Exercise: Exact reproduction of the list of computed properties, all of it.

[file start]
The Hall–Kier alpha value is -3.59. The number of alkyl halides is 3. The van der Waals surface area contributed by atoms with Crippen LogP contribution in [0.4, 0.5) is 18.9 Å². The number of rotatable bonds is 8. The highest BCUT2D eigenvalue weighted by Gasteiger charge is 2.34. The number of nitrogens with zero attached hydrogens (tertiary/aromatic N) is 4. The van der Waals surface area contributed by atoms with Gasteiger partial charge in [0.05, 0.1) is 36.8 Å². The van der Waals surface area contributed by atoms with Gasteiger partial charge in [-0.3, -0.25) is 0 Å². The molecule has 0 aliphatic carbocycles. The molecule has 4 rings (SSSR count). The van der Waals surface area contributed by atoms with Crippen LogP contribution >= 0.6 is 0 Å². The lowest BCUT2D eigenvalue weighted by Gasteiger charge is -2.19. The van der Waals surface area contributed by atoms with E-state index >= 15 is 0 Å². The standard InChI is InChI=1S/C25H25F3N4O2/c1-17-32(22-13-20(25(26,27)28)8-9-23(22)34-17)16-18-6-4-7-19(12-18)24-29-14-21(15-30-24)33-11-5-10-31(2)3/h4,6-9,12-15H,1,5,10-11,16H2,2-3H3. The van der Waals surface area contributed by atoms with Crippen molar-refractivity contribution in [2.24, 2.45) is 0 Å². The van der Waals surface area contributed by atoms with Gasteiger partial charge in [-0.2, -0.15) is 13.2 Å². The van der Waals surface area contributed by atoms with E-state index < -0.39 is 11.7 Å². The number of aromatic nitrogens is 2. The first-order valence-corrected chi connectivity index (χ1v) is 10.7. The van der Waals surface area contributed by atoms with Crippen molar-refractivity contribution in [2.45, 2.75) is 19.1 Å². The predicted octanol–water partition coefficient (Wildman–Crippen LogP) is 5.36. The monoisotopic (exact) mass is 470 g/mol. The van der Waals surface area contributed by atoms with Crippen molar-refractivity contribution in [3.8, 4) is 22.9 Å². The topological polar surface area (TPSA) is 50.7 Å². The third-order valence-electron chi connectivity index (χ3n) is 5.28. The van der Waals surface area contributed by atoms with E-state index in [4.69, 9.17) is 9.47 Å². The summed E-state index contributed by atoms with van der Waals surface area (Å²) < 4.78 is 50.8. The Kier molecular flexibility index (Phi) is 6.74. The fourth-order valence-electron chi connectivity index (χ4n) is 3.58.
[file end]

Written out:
The Hall–Kier alpha value is -3.59. The number of alkyl halides is 3. The van der Waals surface area contributed by atoms with Crippen LogP contribution in [0.4, 0.5) is 18.9 Å². The number of rotatable bonds is 8. The highest BCUT2D eigenvalue weighted by Gasteiger charge is 2.34. The number of nitrogens with zero attached hydrogens (tertiary/aromatic N) is 4. The van der Waals surface area contributed by atoms with Gasteiger partial charge in [0.05, 0.1) is 36.8 Å². The van der Waals surface area contributed by atoms with Gasteiger partial charge in [-0.3, -0.25) is 0 Å². The molecule has 0 aliphatic carbocycles. The molecule has 4 rings (SSSR count). The van der Waals surface area contributed by atoms with Crippen LogP contribution >= 0.6 is 0 Å². The lowest BCUT2D eigenvalue weighted by Gasteiger charge is -2.19. The van der Waals surface area contributed by atoms with E-state index >= 15 is 0 Å². The standard InChI is InChI=1S/C25H25F3N4O2/c1-17-32(22-13-20(25(26,27)28)8-9-23(22)34-17)16-18-6-4-7-19(12-18)24-29-14-21(15-30-24)33-11-5-10-31(2)3/h4,6-9,12-15H,1,5,10-11,16H2,2-3H3. The van der Waals surface area contributed by atoms with Crippen molar-refractivity contribution in [2.24, 2.45) is 0 Å². The van der Waals surface area contributed by atoms with Gasteiger partial charge in [-0.2, -0.15) is 13.2 Å². The van der Waals surface area contributed by atoms with E-state index < -0.39 is 11.7 Å². The number of aromatic nitrogens is 2. The first-order valence-corrected chi connectivity index (χ1v) is 10.7. The van der Waals surface area contributed by atoms with Crippen molar-refractivity contribution in [2.45, 2.75) is 19.1 Å². The predicted octanol–water partition coefficient (Wildman–Crippen LogP) is 5.36. The monoisotopic (exact) mass is 470 g/mol. The van der Waals surface area contributed by atoms with Crippen molar-refractivity contribution in [3.8, 4) is 22.9 Å². The topological polar surface area (TPSA) is 50.7 Å². The third-order valence-electron chi connectivity index (χ3n) is 5.28. The van der Waals surface area contributed by atoms with E-state index in [4.69, 9.17) is 9.47 Å². The summed E-state index contributed by atoms with van der Waals surface area (Å²) < 4.78 is 50.8. The Kier molecular flexibility index (Phi) is 6.74. The fourth-order valence-electron chi connectivity index (χ4n) is 3.58.